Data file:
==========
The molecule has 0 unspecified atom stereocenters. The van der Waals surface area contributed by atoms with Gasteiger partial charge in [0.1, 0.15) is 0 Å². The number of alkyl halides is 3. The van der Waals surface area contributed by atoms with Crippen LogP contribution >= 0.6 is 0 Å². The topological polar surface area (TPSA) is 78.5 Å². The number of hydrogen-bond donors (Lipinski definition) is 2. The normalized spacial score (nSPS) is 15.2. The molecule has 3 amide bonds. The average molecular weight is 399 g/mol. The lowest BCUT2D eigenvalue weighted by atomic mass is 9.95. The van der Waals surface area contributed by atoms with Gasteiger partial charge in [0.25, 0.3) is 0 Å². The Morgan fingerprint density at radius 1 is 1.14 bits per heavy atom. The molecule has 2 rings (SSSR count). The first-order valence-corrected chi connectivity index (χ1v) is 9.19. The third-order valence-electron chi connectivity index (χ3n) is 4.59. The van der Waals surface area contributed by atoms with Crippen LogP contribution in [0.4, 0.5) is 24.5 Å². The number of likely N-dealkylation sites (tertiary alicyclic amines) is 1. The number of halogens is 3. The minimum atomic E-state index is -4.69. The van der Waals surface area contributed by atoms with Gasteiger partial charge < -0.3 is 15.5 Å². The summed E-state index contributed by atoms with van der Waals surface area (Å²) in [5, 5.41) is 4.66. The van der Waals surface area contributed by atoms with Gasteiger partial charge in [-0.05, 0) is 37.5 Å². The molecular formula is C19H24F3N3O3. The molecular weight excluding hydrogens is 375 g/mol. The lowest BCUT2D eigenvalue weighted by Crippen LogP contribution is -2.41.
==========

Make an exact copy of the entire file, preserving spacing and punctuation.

The molecule has 0 unspecified atom stereocenters. The van der Waals surface area contributed by atoms with Gasteiger partial charge in [0.1, 0.15) is 0 Å². The number of alkyl halides is 3. The van der Waals surface area contributed by atoms with Crippen LogP contribution >= 0.6 is 0 Å². The topological polar surface area (TPSA) is 78.5 Å². The number of hydrogen-bond donors (Lipinski definition) is 2. The normalized spacial score (nSPS) is 15.2. The molecule has 3 amide bonds. The average molecular weight is 399 g/mol. The lowest BCUT2D eigenvalue weighted by atomic mass is 9.95. The van der Waals surface area contributed by atoms with Gasteiger partial charge in [0.25, 0.3) is 0 Å². The Morgan fingerprint density at radius 1 is 1.14 bits per heavy atom. The molecule has 2 rings (SSSR count). The first-order valence-corrected chi connectivity index (χ1v) is 9.19. The third-order valence-electron chi connectivity index (χ3n) is 4.59. The van der Waals surface area contributed by atoms with Crippen LogP contribution in [0.4, 0.5) is 24.5 Å². The number of likely N-dealkylation sites (tertiary alicyclic amines) is 1. The number of halogens is 3. The minimum atomic E-state index is -4.69. The van der Waals surface area contributed by atoms with Gasteiger partial charge < -0.3 is 15.5 Å². The summed E-state index contributed by atoms with van der Waals surface area (Å²) in [5, 5.41) is 4.66. The van der Waals surface area contributed by atoms with Gasteiger partial charge in [-0.05, 0) is 37.5 Å². The molecular formula is C19H24F3N3O3. The molecular weight excluding hydrogens is 375 g/mol. The lowest BCUT2D eigenvalue weighted by Crippen LogP contribution is -2.41.